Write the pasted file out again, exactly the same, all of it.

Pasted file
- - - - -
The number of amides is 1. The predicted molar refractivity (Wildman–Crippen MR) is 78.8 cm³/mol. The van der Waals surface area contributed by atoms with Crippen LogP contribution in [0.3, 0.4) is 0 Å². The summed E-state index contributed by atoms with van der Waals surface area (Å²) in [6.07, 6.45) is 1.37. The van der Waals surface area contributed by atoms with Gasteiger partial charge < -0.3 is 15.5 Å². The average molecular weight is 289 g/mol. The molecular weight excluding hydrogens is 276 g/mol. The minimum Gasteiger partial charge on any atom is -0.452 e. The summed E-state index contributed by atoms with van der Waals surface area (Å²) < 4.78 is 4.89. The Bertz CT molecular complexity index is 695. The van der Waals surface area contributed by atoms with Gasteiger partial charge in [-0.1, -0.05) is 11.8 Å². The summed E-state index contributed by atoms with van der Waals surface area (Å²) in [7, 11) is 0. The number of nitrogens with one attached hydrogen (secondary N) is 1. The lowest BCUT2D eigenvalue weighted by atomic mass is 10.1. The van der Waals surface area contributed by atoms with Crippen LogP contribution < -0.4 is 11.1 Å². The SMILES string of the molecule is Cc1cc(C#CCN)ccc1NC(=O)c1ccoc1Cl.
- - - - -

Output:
The number of amides is 1. The predicted molar refractivity (Wildman–Crippen MR) is 78.8 cm³/mol. The van der Waals surface area contributed by atoms with Crippen LogP contribution in [0.3, 0.4) is 0 Å². The summed E-state index contributed by atoms with van der Waals surface area (Å²) in [6.07, 6.45) is 1.37. The van der Waals surface area contributed by atoms with Gasteiger partial charge < -0.3 is 15.5 Å². The average molecular weight is 289 g/mol. The molecular weight excluding hydrogens is 276 g/mol. The minimum Gasteiger partial charge on any atom is -0.452 e. The summed E-state index contributed by atoms with van der Waals surface area (Å²) < 4.78 is 4.89. The Bertz CT molecular complexity index is 695. The van der Waals surface area contributed by atoms with Gasteiger partial charge in [-0.1, -0.05) is 11.8 Å². The summed E-state index contributed by atoms with van der Waals surface area (Å²) in [7, 11) is 0. The number of nitrogens with one attached hydrogen (secondary N) is 1. The lowest BCUT2D eigenvalue weighted by atomic mass is 10.1. The van der Waals surface area contributed by atoms with Crippen LogP contribution < -0.4 is 11.1 Å². The SMILES string of the molecule is Cc1cc(C#CCN)ccc1NC(=O)c1ccoc1Cl.